The march to end the incandescent light bulb renewed . . .
HOUSTON — At the Light Bulb Depot near his home in The Heights, Randy Gingrich just bought another batch of florescent bulbs.
“Since I started three years ago, I haven’t replaced a compact fluorescent yet,” he says. “So I’m happy with that.”
“In my ceiling fans, each one of mine has four lights,” says Allen Tabb, who’s been selling light bulbs for 16 years. “So instead of using 240 watts of electricity, I only use 60 watts of electricity. And I get the same light output.”
Sure, fluorescent bulbs are more expensive than old-fashioned incandescent bulbs and some people complain about losing a special glow in their homes. But in the long run, homeowners say they’re cheaper.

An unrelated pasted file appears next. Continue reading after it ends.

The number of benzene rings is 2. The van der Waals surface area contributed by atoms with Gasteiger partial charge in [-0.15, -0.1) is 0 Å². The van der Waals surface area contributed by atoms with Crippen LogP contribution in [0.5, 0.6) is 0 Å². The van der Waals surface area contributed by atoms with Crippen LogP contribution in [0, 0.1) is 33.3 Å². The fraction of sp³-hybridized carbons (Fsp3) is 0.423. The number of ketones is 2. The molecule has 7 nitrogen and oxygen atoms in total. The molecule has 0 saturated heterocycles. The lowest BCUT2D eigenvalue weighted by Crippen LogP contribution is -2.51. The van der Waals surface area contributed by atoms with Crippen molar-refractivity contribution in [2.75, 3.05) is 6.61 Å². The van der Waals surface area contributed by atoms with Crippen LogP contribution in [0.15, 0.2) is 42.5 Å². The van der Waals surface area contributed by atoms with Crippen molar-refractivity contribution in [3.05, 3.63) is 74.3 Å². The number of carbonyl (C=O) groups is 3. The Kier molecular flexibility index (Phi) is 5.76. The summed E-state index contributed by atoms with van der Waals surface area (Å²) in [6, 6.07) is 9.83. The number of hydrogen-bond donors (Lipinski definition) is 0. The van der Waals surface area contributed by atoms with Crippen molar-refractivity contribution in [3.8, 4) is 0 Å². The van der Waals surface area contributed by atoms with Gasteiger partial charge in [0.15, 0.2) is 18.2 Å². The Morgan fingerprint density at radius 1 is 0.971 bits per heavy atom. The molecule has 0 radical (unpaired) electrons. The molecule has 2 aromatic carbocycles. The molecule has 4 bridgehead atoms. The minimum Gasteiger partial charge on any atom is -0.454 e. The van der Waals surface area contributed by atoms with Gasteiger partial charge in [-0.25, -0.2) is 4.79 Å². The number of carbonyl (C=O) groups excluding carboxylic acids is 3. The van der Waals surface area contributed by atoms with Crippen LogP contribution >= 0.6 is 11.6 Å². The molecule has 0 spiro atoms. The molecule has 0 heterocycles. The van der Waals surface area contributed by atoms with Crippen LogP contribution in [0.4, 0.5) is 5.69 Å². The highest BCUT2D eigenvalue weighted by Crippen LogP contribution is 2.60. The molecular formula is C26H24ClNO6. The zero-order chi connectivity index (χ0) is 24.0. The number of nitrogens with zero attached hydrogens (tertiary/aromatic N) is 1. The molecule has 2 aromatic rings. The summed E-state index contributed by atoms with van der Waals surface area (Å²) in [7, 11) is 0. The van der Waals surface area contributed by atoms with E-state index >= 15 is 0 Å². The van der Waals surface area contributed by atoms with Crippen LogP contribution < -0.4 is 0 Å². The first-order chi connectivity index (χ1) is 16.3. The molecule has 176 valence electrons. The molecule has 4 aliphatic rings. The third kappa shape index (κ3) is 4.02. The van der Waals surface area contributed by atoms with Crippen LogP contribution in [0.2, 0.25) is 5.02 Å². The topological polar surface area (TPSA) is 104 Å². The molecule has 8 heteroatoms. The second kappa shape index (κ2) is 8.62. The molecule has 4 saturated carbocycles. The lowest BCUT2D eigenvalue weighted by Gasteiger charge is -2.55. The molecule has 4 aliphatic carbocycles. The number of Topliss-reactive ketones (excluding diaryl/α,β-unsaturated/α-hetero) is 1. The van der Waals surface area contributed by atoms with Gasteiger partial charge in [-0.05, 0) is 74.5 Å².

Besides, pretty soon Americans won’t have much choice.
As the New Year arrives, new rules bring the nation closer to the end of the traditional incandescent light bulb. Energy efficiency legislation adopted by Congress and signed by former President George W. Bush in 2007 is gradually phasing out the standard bulbs that have illuminated American homes for more than a century.
The new rules have applied to 100 watt bulbs since the beginning of 2012. In 2013, the restrictions have expanded to 75 watt bulbs. In January 2014, the new rules will apply to 60 and 40 watt bulbs.
The regulations don’t exactly ban incandescent bulbs. Some bulbs reportedly could meet the new standards, although they would be markedly more expensive. And many types of specialty bulbs have been exempted from the law.